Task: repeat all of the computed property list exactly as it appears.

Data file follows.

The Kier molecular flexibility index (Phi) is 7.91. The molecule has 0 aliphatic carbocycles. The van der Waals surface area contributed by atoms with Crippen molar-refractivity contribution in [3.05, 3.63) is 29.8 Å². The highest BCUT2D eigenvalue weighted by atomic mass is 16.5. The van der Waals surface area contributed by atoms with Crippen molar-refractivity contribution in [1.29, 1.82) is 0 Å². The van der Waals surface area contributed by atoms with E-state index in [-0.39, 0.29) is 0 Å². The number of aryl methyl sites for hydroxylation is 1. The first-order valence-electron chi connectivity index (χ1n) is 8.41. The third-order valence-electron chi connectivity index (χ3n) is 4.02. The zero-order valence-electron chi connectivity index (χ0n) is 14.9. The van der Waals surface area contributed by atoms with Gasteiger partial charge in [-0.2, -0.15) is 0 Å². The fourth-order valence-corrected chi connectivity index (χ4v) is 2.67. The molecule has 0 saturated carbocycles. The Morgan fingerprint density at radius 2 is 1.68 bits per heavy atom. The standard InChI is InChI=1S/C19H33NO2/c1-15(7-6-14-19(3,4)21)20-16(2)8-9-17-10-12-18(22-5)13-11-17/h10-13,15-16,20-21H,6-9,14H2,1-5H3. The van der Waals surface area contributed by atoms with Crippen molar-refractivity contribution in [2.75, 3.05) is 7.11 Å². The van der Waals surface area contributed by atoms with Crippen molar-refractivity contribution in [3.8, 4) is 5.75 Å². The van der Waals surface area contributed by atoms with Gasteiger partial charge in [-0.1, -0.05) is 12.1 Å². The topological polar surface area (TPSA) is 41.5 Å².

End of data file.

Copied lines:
The Kier molecular flexibility index (Phi) is 7.91. The molecule has 0 aliphatic carbocycles. The van der Waals surface area contributed by atoms with Crippen molar-refractivity contribution in [3.05, 3.63) is 29.8 Å². The highest BCUT2D eigenvalue weighted by atomic mass is 16.5. The van der Waals surface area contributed by atoms with Crippen molar-refractivity contribution in [1.29, 1.82) is 0 Å². The van der Waals surface area contributed by atoms with E-state index in [-0.39, 0.29) is 0 Å². The number of aryl methyl sites for hydroxylation is 1. The first-order valence-electron chi connectivity index (χ1n) is 8.41. The third-order valence-electron chi connectivity index (χ3n) is 4.02. The zero-order valence-electron chi connectivity index (χ0n) is 14.9. The van der Waals surface area contributed by atoms with Gasteiger partial charge in [-0.2, -0.15) is 0 Å². The fourth-order valence-corrected chi connectivity index (χ4v) is 2.67. The molecule has 0 saturated carbocycles. The Morgan fingerprint density at radius 2 is 1.68 bits per heavy atom. The standard InChI is InChI=1S/C19H33NO2/c1-15(7-6-14-19(3,4)21)20-16(2)8-9-17-10-12-18(22-5)13-11-17/h10-13,15-16,20-21H,6-9,14H2,1-5H3. The van der Waals surface area contributed by atoms with Crippen molar-refractivity contribution in [2.75, 3.05) is 7.11 Å². The van der Waals surface area contributed by atoms with Crippen molar-refractivity contribution in [3.8, 4) is 5.75 Å². The van der Waals surface area contributed by atoms with Gasteiger partial charge in [-0.1, -0.05) is 12.1 Å². The topological polar surface area (TPSA) is 41.5 Å².